Varying circumstances and socioeconomic livelihoods in respect of gender and sexual difference are evident in contemporary Nepal, where over the past 15 years or so significant advances have been made in terms of legal recognition of sexual rights, while many issues pertaining to the marginalisation of sexual and gender minority peoples persist. Indeed, these underlying prejudices have recently surfaced anew at the level of governance. Arbitrary arrests of transgender women and gender-nonconforming men have increased on the grounds of ‘public indecency’; sexual and gender minority parliamentary candidates had their candidacies revoked by major political parties immediately prior to the November 2013 election; and recently a new draft of the criminal code supported by international donors and written by Nepal’s Ministry of Law and Justice originally included provision for the criminalisation of any ‘unnatural’ sex (non-penile vaginal sexual intercourse) with up to a year of incarceration and a 20,000 rupee (US$200) fine. These proposals run counter to the progressive legislation concerning sexual and gender minorities passed by the Supreme Court of Nepal in 2007 and have been met by the concerted activism of queer; lesbian, gay, bisexual and transgender (LGBT) and sexual rights organisations from within Nepal and beyond.

In these troubling circumstances, sexual rights and recognition exist alongside a difficult relationship to the state and legislature, and uncertain outcomes in respect of economic opportunity and exclusion for sexual and gender minorities. Moreover, the wider Nepali economy is one where economic opportunity and exclusion, prosperity and abjection exist side by side. Lack of employment and educational opportunities are ubiquitous experiences for many Nepali, especially youth and people from lower socioeconomic classes, who increasingly travel abroad to work in low-paid employment, primarily as unskilled labourers in domestic, service and construction industries. Nepal’s remittance economy is now one of the largest in the world; it is estimated that over 25 per cent of Nepal’s gross domestic product (GDP) is comprised of remittances.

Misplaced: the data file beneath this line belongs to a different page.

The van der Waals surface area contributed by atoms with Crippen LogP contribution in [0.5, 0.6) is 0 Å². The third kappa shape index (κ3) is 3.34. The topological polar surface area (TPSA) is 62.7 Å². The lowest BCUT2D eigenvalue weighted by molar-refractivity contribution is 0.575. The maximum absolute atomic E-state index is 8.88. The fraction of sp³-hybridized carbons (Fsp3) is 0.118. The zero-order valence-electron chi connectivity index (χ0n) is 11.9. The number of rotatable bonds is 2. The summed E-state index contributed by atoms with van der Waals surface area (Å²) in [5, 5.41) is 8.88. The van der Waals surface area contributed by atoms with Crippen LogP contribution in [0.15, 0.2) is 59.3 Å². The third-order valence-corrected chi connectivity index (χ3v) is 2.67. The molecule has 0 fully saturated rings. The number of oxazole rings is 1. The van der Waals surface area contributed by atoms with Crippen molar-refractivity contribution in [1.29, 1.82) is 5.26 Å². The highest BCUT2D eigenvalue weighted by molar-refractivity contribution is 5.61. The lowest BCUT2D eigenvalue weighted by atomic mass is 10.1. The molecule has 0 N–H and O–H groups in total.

This case study is a collaboration between IDS and the University of Sussex.

Case study

This case study explored the relationship between socioeconomic opportunity and exclusion in relation to minority gender and sexualities in Nepal, aiming to advance empirically grounded insights and recommendations to address the socioeconomic conditions of sexuality and gender minority peoples, in respect of varied aspects of life experience, subjectivity, self-identity and livelihood. Based on fieldwork conducted in Kathmandu, Nepal, between November 2013 and June 2014 the case study recounted experiences of socioeconomic marginalisation and opportunity as encountered and created by people who experience themselves as being different from socially normative conventions of sexuality and gender.

Many of the people who participated in the research evidence a multifaceted array of livelihood strategies as being connected to sexuality and gender difference. Some of these strategies were found to have been taken forward in the context of community-based support projects (for example, associated with non-governmental organisations (NGOs) for sexual and gender minorities) while others were conceived as independent life choices, or experienced as arising out of lack of choice or economic opportunity. In each of these often interconnected circumstances, the relationship between sexuality, gender, economy and livelihood emerged as complex and ambivalent.